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Book of the Month: Schola Caritatis: Learning the Rhythms of God's Amazing Love

  Starting a new feature for the next several months called Book of the Month.  I will present one of my books and tell you a little of the ...

Wednesday, August 23, 2017

a new dance

Where can I go from your Spirit?
    Where can I flee from your presence?
If I go up to the heavens, you are there;
    if I make my bed in the depths, you are there.
If I rise on the wings of the dawn,
    if I settle on the far side of the sea,
   even there your hand will guide me,
    your right hand will hold me fast.
If I say, “Surely the darkness will hide me
    and the light become night around me,”

    even the darkness will not be dark to you;
    the night will shine like the day,
    for darkness is as light to you.

    (Psalm 139:7-12)

There is nowhere that God is not.  Therefore, when we do not have a sense of his presence, we cannot just assume that he is absent.  Actually, quite the opposite is true.  For even when we cannot perceive him, he is still there--in the heavens, in the depths, on the far side of the sea, and even in the deepest darkness.  We just need to truly believe that.

Abraham Joshua Heschel once wrote: "What is decisive is not the mystic experience of our being close to him; decisive is not our 'feeling' but our 'certainty' of his being close to us--although even his presence is veiled and beyond the scope of our emotion.  Decisive is not our emotion but our 'conviction.'"  God is always present, but sometimes we simply cannot perceive him.  Our perception, however, is not reality.

Most of the time when we go through periods where we cannot sense God's presence, it is because God is inviting us to experience him in a brand new way.  The season of disorientation (in this case, the absence of God's perceived presence) has as it's goal a reorientation, a new way of being and seeing.  Unfortunately, in times such as these we usually try to cling to some old and familiar way of relating to God rather than opening ourselves up to the new and the unknown.  The problem is that this old way of relating--this old orientation--is dead and gone, and a new one must be arrived at.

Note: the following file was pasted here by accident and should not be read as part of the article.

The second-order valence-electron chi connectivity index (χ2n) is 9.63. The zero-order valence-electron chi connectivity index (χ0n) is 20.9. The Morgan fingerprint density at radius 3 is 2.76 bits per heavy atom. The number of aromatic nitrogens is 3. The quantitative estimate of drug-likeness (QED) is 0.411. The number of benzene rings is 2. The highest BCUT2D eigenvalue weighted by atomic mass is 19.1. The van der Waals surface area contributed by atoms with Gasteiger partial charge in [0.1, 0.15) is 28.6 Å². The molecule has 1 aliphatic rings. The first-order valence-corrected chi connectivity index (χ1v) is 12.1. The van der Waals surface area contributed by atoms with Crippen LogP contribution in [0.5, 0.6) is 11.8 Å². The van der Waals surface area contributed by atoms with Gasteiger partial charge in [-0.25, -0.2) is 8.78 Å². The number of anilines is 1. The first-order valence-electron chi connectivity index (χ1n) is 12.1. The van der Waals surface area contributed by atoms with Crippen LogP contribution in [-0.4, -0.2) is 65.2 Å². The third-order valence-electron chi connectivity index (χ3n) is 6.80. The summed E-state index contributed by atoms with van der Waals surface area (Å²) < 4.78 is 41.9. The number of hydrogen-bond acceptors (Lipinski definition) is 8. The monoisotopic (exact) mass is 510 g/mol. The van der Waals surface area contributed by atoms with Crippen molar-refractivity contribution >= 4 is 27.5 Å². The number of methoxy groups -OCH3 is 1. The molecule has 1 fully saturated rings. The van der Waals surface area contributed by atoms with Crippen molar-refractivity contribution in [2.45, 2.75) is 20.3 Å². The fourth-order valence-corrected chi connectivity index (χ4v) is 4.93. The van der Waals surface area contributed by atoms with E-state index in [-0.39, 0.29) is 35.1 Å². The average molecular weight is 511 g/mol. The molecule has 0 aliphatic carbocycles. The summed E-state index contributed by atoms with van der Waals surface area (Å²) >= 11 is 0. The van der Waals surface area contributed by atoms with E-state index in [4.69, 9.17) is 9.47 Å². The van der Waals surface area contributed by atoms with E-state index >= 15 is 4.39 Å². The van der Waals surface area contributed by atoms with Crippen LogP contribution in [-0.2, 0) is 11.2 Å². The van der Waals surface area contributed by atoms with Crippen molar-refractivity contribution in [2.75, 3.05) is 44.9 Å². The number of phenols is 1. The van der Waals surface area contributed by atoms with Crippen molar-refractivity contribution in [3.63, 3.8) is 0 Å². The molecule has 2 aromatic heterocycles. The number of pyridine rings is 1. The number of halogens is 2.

It is like God is inviting us to learn to dance with him in a new and different way, but we keep reverting back to our old and familiar ways rather than being open and willing to learn a new dance.  This often leads to frustration, and even feelings of abandonment.  But nothing could be further from the truth.  God has not abandoned us.  In fact, he is actually trying to lead us into new levels of intimacy with him that we have only dreamt about.  But in order to do this, we must learn to let go of the old.  We must be willing to trust in him and to follow his lead the best way we know how.

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